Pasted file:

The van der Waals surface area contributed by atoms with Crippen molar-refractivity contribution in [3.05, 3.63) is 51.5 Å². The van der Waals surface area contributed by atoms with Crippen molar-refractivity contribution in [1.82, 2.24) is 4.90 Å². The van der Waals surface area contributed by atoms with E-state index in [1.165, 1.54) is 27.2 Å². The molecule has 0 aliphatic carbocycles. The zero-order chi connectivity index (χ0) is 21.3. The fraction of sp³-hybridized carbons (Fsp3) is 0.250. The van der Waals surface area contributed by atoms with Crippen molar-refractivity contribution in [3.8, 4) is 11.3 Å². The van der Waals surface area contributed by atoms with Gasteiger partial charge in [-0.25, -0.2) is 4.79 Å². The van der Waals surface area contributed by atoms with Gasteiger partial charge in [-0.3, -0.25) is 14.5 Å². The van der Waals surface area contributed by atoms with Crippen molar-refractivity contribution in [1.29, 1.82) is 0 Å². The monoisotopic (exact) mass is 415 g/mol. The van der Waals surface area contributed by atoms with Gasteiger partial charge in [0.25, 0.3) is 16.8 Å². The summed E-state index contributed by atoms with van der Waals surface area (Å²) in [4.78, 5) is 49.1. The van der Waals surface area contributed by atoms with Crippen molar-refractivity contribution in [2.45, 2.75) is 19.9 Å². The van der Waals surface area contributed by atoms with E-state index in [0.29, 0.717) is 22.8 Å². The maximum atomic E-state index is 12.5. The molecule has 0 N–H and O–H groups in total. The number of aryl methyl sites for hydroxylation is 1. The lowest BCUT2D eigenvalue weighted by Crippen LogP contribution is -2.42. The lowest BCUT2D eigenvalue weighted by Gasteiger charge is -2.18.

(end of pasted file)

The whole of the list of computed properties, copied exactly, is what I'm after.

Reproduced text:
The van der Waals surface area contributed by atoms with Crippen molar-refractivity contribution in [3.05, 3.63) is 51.5 Å². The van der Waals surface area contributed by atoms with Crippen molar-refractivity contribution in [1.82, 2.24) is 4.90 Å². The van der Waals surface area contributed by atoms with E-state index in [1.165, 1.54) is 27.2 Å². The molecule has 0 aliphatic carbocycles. The zero-order chi connectivity index (χ0) is 21.3. The fraction of sp³-hybridized carbons (Fsp3) is 0.250. The van der Waals surface area contributed by atoms with Crippen molar-refractivity contribution in [3.8, 4) is 11.3 Å². The van der Waals surface area contributed by atoms with Gasteiger partial charge in [-0.25, -0.2) is 4.79 Å². The van der Waals surface area contributed by atoms with Gasteiger partial charge in [-0.3, -0.25) is 14.5 Å². The van der Waals surface area contributed by atoms with Crippen molar-refractivity contribution in [1.29, 1.82) is 0 Å². The monoisotopic (exact) mass is 415 g/mol. The van der Waals surface area contributed by atoms with Gasteiger partial charge in [0.25, 0.3) is 16.8 Å². The summed E-state index contributed by atoms with van der Waals surface area (Å²) in [4.78, 5) is 49.1. The van der Waals surface area contributed by atoms with Crippen molar-refractivity contribution in [2.45, 2.75) is 19.9 Å². The van der Waals surface area contributed by atoms with E-state index in [0.29, 0.717) is 22.8 Å². The maximum atomic E-state index is 12.5. The molecule has 0 N–H and O–H groups in total. The number of aryl methyl sites for hydroxylation is 1. The lowest BCUT2D eigenvalue weighted by Crippen LogP contribution is -2.42. The lowest BCUT2D eigenvalue weighted by Gasteiger charge is -2.18.